Since my daughter is only twenty months old (today! Happy birthday, V!!!), I figure I have some time to start making holiday traditions. I sure hope so, because I don’t want watching the Rose Parade in my husband’s sweatpants while my daughter puts dinosaur stickers on my face to become our New Year’s morning tradition. Being pregnant, I sure did miss my Rose Parade mimosa or coffee with Bailey’s (or, let’s be honest, usually both). Odie was sweet enough to abstain as well on my behalf. At least, I tell myself that’s why. He’s so sick with this virus we can’t stop passing back and forth that he slept on the couch lest his constant coughing wake V.
So, traditions… Everybody seems to have them. I’m wary of those people whose holiday traditions are so elaborate and carefully constructed so as to show holiday perfection to the world. Then again, I know some awesome, authentic people who always put fake holly on their mantles and hang lights from their houses. I don’t think they’re trying to put up some fake front on the outside to the neighbors to hide deep dysfunction within. But maybe they do such a great job, even I am fooled. I remember holiday traditions from my childhood. We shopped for a tree together. We decorated it together. I think that cookies were sometimes baked. They never seemed to taste as good as they looked like they should. We left cookies and milk out for Santa and some carrots for the reindeer. Do reindeer even eat carrots? I think we all assume they are like horses or donkeys. As a child, I never lived in a house that had a chimney, so I fretted about Santa being able to deliver the presents. When my dad explained that they hid a key for Santa so he could let himself in, I changed my worry scenario to someone else finding the key, breaking in and stealing my presents. Oh, and of course murdering my whole family. A childhood with generalized anxiety disorder was always a ferris wheel of fun.
We opened one present on Christmas Eve, and the rest on Christmas morning. In the morning, we always started with stockings before presents. Back then, I was so impatient for my parents to get their damned coffee so we could start, but now that I’m the sleep deprived mom, I totally get it. Coffee is like life. I still drink a cup from time to time, even though I’m pregnant. I didn’t touch the stuff with my first pregnancy. I can already see the ways I’m going to relax (a.k.a. lower my standards) with this second baby.
Once my parents divorced, the new traditions started. We spent Christmas Eve with Dad and Christmas Day with Mom. Now that we all have our own families and children, this is still sort of expected by my parents, but I find it harder every year to try to make everyone happy. Everyone in my family and Odie’s family is divorced. Instead of just parents and in-laws, I have Parents Part A, Parents Part B, and In-laws Part A and In-laws Part B. Now, my parents are friendly and we can sometimes combine the Parents Parts A and B into one big celebration and check all of them off the list at once. But Odie’s parents had a bitter, acrimonious divorce with court battles and such, and they have only seen each other once in the 30 years since they were last in court fighting over little Odie. We aren’t going to have any pictures of family harmony around the egg nog bowl with them any time soon. With only two weeks off for Christmas break, it would be very easy with all of these splintered factions of family to spend all of our vacation meeting obligations instead of having fun. So we made some tough calls, told some people, “Not this year,” and since we’re family, there was much understanding and forgiveness and “We’ll see you next time.”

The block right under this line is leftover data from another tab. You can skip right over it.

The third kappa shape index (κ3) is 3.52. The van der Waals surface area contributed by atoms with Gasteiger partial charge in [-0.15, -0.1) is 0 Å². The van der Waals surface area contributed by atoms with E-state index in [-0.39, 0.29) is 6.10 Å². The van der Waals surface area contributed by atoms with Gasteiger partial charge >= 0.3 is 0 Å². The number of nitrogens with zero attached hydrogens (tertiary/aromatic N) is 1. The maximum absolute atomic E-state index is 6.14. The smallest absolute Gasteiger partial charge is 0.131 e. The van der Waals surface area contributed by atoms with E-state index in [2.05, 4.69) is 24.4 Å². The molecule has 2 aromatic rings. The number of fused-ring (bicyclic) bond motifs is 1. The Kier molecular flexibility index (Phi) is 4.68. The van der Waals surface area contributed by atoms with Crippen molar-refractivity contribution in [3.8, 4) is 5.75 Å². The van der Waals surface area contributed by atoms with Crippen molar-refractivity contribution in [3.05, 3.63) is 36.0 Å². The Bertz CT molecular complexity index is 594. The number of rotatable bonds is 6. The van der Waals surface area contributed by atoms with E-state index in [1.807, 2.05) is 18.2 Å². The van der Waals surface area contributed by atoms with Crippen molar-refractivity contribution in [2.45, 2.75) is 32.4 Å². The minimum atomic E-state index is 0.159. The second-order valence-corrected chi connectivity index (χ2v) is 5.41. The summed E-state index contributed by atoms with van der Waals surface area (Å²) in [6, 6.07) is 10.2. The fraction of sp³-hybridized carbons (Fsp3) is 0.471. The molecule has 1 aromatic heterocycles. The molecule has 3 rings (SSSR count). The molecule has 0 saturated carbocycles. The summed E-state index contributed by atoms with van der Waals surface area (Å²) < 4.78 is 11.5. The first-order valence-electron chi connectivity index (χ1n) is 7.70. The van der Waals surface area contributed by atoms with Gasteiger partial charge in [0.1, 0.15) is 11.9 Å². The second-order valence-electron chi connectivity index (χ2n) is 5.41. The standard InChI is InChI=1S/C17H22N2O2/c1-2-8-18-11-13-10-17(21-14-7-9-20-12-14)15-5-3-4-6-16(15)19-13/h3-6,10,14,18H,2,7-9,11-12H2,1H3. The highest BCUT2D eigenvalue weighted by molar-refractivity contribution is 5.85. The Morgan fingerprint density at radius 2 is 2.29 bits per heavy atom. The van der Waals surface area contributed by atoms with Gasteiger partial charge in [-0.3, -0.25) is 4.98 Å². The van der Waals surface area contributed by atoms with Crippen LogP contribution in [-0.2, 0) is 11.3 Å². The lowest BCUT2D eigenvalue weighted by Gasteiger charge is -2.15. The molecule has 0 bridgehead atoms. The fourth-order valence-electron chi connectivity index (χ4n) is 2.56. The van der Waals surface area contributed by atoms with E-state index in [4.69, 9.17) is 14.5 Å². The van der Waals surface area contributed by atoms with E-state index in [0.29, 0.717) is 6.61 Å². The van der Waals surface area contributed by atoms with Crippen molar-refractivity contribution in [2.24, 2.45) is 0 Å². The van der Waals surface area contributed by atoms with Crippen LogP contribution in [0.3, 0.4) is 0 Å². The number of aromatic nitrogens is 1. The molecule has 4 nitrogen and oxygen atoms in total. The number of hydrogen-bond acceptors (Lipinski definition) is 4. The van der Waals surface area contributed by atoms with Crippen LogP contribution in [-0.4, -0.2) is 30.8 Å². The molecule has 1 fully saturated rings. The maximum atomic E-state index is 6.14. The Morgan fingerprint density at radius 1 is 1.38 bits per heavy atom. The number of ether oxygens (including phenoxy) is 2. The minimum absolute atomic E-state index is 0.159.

I’m just kidding. There was absolutely no understanding.
I’m thankful that the holidays are over and that I still have a week off. Make that a week off WITH DAY CARE. Now THIS is a holiday tradition I can get used to. Monday morning, Odie is going to drop V off at preschool, and I am going to STAY IN BED. Then, he is going to come home and get back into bed with me, wake me up with his freezing cold feet, and we are going to be alone together. We are going to go out to lunch and… I cannot believe I am even typing this, my hands are shaking… we are going to see a movie. As in, go to a theater, buy popcorn, turn our phones off (okay, to vibrate), and watch a recently released film on a big screen. If you don’t have kids, this seems like no big deal, but if you do, then you feel me, dog. You feel me.
After that, we are going to do whatever we feel like doing for the five days we have off together. We’ll pick V up at 3:00 and have our usual afternoon and evening with her, of course, but Odie and I are looking forward with devilish glee to COUPLE TIME. And not couples THERAPY time, the latter being no fun whatsoever.
I often look back on my last pregnancy and marvel at how easy I had it. Or even better, BEFORE I was even pregnant, how easy I had it! I remind myself of that frequently because next Christmas, I’ll have two kids, and more than likely I will look back on today and think, “Bitch, you didn’t know how easy you had it!” But on some level, I DO know. And I am going to go sit in a bubble bath for a while (not too hot, of course) and make a memory that I can look back on in a year, when I turn to Odie and say, “I can’t believe that last New Year’s Day I had time to sit in a bubble bath.”
Happy New Year, everyone!